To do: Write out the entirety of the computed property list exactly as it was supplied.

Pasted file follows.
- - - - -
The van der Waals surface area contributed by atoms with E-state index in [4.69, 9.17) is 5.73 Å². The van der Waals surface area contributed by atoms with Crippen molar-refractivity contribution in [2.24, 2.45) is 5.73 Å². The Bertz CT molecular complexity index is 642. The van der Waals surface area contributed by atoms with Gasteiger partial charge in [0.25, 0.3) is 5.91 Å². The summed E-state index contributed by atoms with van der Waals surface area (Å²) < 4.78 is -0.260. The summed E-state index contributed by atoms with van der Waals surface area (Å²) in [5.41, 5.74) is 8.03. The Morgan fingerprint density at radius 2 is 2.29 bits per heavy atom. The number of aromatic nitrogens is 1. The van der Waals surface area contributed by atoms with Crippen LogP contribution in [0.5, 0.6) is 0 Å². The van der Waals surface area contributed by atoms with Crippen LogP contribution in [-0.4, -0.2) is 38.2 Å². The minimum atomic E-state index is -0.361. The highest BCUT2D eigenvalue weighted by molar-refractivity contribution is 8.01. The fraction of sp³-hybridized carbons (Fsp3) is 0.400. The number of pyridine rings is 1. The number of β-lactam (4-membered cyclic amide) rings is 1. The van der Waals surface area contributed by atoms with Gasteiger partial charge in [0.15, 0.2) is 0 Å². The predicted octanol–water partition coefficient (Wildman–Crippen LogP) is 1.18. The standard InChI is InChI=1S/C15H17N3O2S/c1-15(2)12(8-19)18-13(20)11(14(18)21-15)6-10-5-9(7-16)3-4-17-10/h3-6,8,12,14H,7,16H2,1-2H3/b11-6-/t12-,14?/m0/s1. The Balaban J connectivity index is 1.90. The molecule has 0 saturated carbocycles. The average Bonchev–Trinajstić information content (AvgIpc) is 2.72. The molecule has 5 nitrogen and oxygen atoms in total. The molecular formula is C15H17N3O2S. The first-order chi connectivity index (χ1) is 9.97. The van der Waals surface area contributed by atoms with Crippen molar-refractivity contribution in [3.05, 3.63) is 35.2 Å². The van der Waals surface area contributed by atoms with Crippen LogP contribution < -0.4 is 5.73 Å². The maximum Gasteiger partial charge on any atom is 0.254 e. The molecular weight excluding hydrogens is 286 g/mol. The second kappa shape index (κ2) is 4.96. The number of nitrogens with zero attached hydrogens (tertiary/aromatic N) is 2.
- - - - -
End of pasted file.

The van der Waals surface area contributed by atoms with E-state index in [4.69, 9.17) is 5.73 Å². The van der Waals surface area contributed by atoms with Crippen molar-refractivity contribution in [2.24, 2.45) is 5.73 Å². The Bertz CT molecular complexity index is 642. The van der Waals surface area contributed by atoms with Gasteiger partial charge in [0.25, 0.3) is 5.91 Å². The summed E-state index contributed by atoms with van der Waals surface area (Å²) < 4.78 is -0.260. The summed E-state index contributed by atoms with van der Waals surface area (Å²) in [5.41, 5.74) is 8.03. The Morgan fingerprint density at radius 2 is 2.29 bits per heavy atom. The number of aromatic nitrogens is 1. The van der Waals surface area contributed by atoms with Crippen LogP contribution in [0.5, 0.6) is 0 Å². The van der Waals surface area contributed by atoms with Crippen LogP contribution in [-0.4, -0.2) is 38.2 Å². The minimum atomic E-state index is -0.361. The highest BCUT2D eigenvalue weighted by molar-refractivity contribution is 8.01. The fraction of sp³-hybridized carbons (Fsp3) is 0.400. The number of pyridine rings is 1. The number of β-lactam (4-membered cyclic amide) rings is 1. The van der Waals surface area contributed by atoms with Gasteiger partial charge in [0.15, 0.2) is 0 Å². The predicted octanol–water partition coefficient (Wildman–Crippen LogP) is 1.18. The standard InChI is InChI=1S/C15H17N3O2S/c1-15(2)12(8-19)18-13(20)11(14(18)21-15)6-10-5-9(7-16)3-4-17-10/h3-6,8,12,14H,7,16H2,1-2H3/b11-6-/t12-,14?/m0/s1. The Balaban J connectivity index is 1.90. The molecule has 0 saturated carbocycles. The average Bonchev–Trinajstić information content (AvgIpc) is 2.72. The molecule has 5 nitrogen and oxygen atoms in total. The molecular formula is C15H17N3O2S. The first-order chi connectivity index (χ1) is 9.97. The van der Waals surface area contributed by atoms with Crippen molar-refractivity contribution in [3.05, 3.63) is 35.2 Å². The van der Waals surface area contributed by atoms with Crippen LogP contribution < -0.4 is 5.73 Å². The maximum Gasteiger partial charge on any atom is 0.254 e. The molecular weight excluding hydrogens is 286 g/mol. The second kappa shape index (κ2) is 4.96. The number of nitrogens with zero attached hydrogens (tertiary/aromatic N) is 2.